Obama Admin Had The Chance To Cripple The Global Heroin Trade, But It Chose To Play Politics Instead: Report

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Ryan Pickrell China/Asia Pacific Reporter
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The Obama administration reportedly had the chance to cripple the global heroin trade funding terrorism in war-torn Afghanistan, but it shelved the plan to advance a broader political agenda.

The administration, citing political concerns, shut down a plan to stop the spread of narcotics around the world, prevent Afghanistan’s emergence as a narco-state, and sever the critical revenue streams financing the deadly insurgency American troops are fighting and dying to end, Politico’s John Meyer reported Sunday.

The plan — Operation Reciprocity — was drafted by Drug Enforcement Administration and Department of Justice legal advisers, but the high-stakes strategy was strangled in its crib by the Obama administration’s deputy chief of mission in Kabul, Tina Kaidanow, to protect the administration’s strategic ambitions.

Kaidanow told Politico that there were serious concerns the plan would impact the White House’s Afghanistan strategy, including but not limited to the proposed drawdown of America’s military presence in the region. At the time Operation Reciprocity was just starting to gain momentum in the summer of 2013, the conflict in Afghanistan had already cost American taxpayers $686 billion, not to mention the more than 2,000 American lives sacrificed to the war. It appears the administration caved to the political pressure.

The plan’s architects argued that Operation Reciprocity was in line with the administration’s initiatives and crucial to securing a better future for Afghanistan.

“This was the most effective and sustainable tool we had for disrupting and dismantling Afghan drug trafficking organizations and separating them from the Taliban,” Michael Marsac, the DEA regional director for Southwest Asia who helped draft the plan with DOJ law enforcement adviser John Seaman, told reporters, adding that the plan to indict 26 Taliban commanders and allied drug lords and try them in U.S. courts — a strategy based on that used against guerrillas in Colombia — “lies dormant, buried in an obscure file room, all but forgotten.”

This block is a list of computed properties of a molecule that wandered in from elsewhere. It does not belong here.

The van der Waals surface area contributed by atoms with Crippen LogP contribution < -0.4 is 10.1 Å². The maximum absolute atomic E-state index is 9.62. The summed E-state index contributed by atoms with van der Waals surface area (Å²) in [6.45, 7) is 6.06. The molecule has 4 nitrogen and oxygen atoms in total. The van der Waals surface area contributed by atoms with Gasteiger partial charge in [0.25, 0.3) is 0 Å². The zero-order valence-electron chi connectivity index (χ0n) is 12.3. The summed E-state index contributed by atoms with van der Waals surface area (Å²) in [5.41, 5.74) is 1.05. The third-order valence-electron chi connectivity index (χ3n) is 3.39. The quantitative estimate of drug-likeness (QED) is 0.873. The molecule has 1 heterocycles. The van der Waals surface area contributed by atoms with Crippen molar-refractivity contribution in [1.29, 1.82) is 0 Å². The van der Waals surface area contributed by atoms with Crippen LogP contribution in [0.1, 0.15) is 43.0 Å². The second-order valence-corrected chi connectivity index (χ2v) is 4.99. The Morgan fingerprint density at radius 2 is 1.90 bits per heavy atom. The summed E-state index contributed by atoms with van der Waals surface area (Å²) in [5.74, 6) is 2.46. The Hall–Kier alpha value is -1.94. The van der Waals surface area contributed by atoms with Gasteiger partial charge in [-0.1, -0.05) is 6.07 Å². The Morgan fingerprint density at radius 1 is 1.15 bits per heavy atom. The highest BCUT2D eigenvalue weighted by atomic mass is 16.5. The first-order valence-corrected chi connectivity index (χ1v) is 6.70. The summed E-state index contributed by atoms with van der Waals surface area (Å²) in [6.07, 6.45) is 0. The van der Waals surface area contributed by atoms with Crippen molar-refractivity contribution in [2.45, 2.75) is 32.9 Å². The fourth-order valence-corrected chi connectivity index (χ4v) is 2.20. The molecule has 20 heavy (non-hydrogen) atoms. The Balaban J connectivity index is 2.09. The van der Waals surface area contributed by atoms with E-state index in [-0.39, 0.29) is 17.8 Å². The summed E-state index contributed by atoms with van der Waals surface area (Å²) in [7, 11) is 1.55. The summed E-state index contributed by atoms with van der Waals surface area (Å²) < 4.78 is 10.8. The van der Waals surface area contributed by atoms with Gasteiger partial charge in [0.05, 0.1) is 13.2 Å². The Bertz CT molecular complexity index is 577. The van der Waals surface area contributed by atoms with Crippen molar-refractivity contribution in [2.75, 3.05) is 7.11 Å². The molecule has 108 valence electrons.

Operation Reciprocity’s designers argue that the plan was abandoned not only because the Obama administration feared it would impact plans for a withdrawal from Afghanistan, but also because it threatened engagement and peace talks with the Taliban, as well as negotiations for a prisoner swap that would ultimately see the release of U.S. Army Sgt. Bowe Bergdahl in exchange for five senior terrorist leaders held in Guatanamo Bay. (RELATED: FLASHBACK: The 5 Terrorists Obama Let Out Of Gitmo For Bergdahl)

There were also bureaucratic reasons for the shutdown, specifically chain-of-command and procedural errors.

The drug lords in the crosshairs were supporting Taliban forces and other regional extremists, as well as supplying more than 90 percent of the world’s heroin, which included heroin fueling an emerging opioid crisis in the U.S.

After the Operation Reciporcity agents were given the stand-down order in 2013, drug raids occurred infrequently, and the narcotics trade flourished. By 2015, Taliban forces, operating with increased funding, surpassed the Islamic State as the world’s deadliest terrorist organization. Poppy cultivation and heroin production are surging to record highs as extremists seize more territory and carry out terrorist attacks with greater frequency, Politico reports, citing Department of State statistics.

The Trump administration has made the targeting of Taliban revenue sources a priority, with American bombers even setting records for the number of bombs dropped on training and narcotics facilities. (RELATED: US Air Force B-52 Shatters Bombing Record While Blowing Taliban Training And Narcotics Facilities To Bits)

But the architects of Operation Reciprocity are hoping the administration will pull the old plan out of the mothballs, dust it off, and put it into action as part of the administration’s evolving strategy in Afghanistan.

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